Seeing a story. McBain’s productivity can make another writer envious. She says, “For stories, unlike poetry, I can pretty much sit down and write. It’s almost like reading a story. You have the story in your head and you just have to put it down. I feel like the strongest stories I’ve written are the ones where I can just see it happen. I’m a very visual type person. So I can see the characters.” While she begins a story knowing its full arc, she concedes that can preclude the fun of finding out what’s going to happen. But not always. “That’s the nerve-wracking part. It’ll go off in a direction you don’t think it’s going to.” One common element of good story, though, is “it’s about the internal journey, some growth in the character.”
If it isn’t obvious already, suffice it to say that McBain writes fast. “I think the most I did was 8,000 words in one night,” she says. “A couple of stories.” In fact, “Sometimes I’ll write something and submit it the same day. It usually gets rejected, but. . . .”
Meanwhile, her list of ideas is always growing: “I’ll picture some background and I’ll build a story around that. Or I’ll read an article and say, ‘There’s a story there somewhere.’ Eventually I’ll get the time and the mood to write it.”
Moving among genres works to her advantage. “I feel like it keeps my writing fresh,” McBain says. “I do write a lot, and sometimes subconsciously I’ll fall into these motifs where things will reappear. I’m trying not to do that, obviously. So in order to keep it fresh, you try to find something different.”
What makes a story “literary.” McBain believes “it’s where there’s something deeper going on besides the surface story. Mainstream is, you simply read the story and enjoy it. Literary is, something that shows something more about the human condition. You can have literary elements in genre fiction. That’s actually the way it’s going for a lot of science fiction and fantasy. They want deeper stories than just, I got shot with the ray gun.”
Strengths & weaknesses. “As a writer you are always trying to improve everything,” McBain says. “People in my writers group have mentioned that I do dialogue very well. And pacing. I guess the way I define pacing is when you are reading through the story there is no point where you have to stop and go back and re-read it. Your eye just naturally keeps on reading the story. You’re drawn in. There’s no point where something pulls you out. I feel a lot of writers struggle with that. I struggle with it, too. Sometimes I rush toward the ending because it’s like, ‘I know where this is going.’
“My weakness may be description.” As in, there’s not always enough. “There are two types of writers, ones who write too much and have to cut and ones who write too little and have to add. I’m the second type. I usually have to add more to my stories.” Her 100,000-word novel notwithstanding.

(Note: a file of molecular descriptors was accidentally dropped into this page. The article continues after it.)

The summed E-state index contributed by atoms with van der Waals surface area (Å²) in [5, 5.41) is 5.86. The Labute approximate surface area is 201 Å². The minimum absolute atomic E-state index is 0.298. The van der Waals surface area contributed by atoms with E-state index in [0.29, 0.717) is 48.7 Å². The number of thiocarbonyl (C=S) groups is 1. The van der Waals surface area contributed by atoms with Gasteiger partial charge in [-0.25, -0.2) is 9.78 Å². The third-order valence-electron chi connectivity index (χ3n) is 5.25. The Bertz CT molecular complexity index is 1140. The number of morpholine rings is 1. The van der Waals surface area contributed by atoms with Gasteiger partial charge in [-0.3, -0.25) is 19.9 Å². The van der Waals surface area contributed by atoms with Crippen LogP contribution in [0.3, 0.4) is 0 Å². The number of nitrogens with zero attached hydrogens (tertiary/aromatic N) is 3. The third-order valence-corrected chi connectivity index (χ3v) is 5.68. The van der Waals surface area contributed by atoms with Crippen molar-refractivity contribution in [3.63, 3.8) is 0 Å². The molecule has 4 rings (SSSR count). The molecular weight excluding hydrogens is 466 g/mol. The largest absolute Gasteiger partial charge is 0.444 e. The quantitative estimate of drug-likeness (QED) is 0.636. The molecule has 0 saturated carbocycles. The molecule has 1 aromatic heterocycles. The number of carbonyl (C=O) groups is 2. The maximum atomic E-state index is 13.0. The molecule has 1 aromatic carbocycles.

Cutting & saving. For McBain, the chore is “easy because I am doing short stories. You often feel like, ‘Oh this is such a great part.’ But it doesn’t really fit into the main narrative so I have to take it out. I never throw anything away. It’s all saved in a file. No, I have never rescued something that got cut from one piece and turned it into a successful story. But I’m optimistic. It’s not wasted time.”
Flash fiction & poetry. While there is no definitive word count for the former, the maximum is no more than 1,000 words. “I’m sort of in love with flash fiction,” McBain says, “because I feel like it’s so much harder to write a complete story in such a short space. It’s like poetry. You edit so much out that you’re just giving a glimpse into a story and allowing the reader to draw the rest of the story for themselves. I think that’s a lot of fun.” Such is not always the case with poetry for even as facile a writer as McBain: “Sometimes it’s hard. I have to be in the mindset to write poetry. Because it’s almost like another language.”
An inspiration. “In short stories, I think the only person who does the same breadth of writing [that I aspire to] is Margaret Atwood,” McBain says. “I’ve always read her. She does literary. She also does poetry. She is active, she judges contests, she’s doing tons of stuff. She’s Canadian, too. I’ve always really admired her.”
Forget fan fiction. While megasellers-turned-blockbuster movies such as Fifty Shades of Grey have been birthed online, the temptation to write material derived from someone else’s original characters and settings holds no appeal for McBain: “I know people are doing it but I feel there are enough stories out there. I don’t need to borrow.”
HER WRITERS GROUP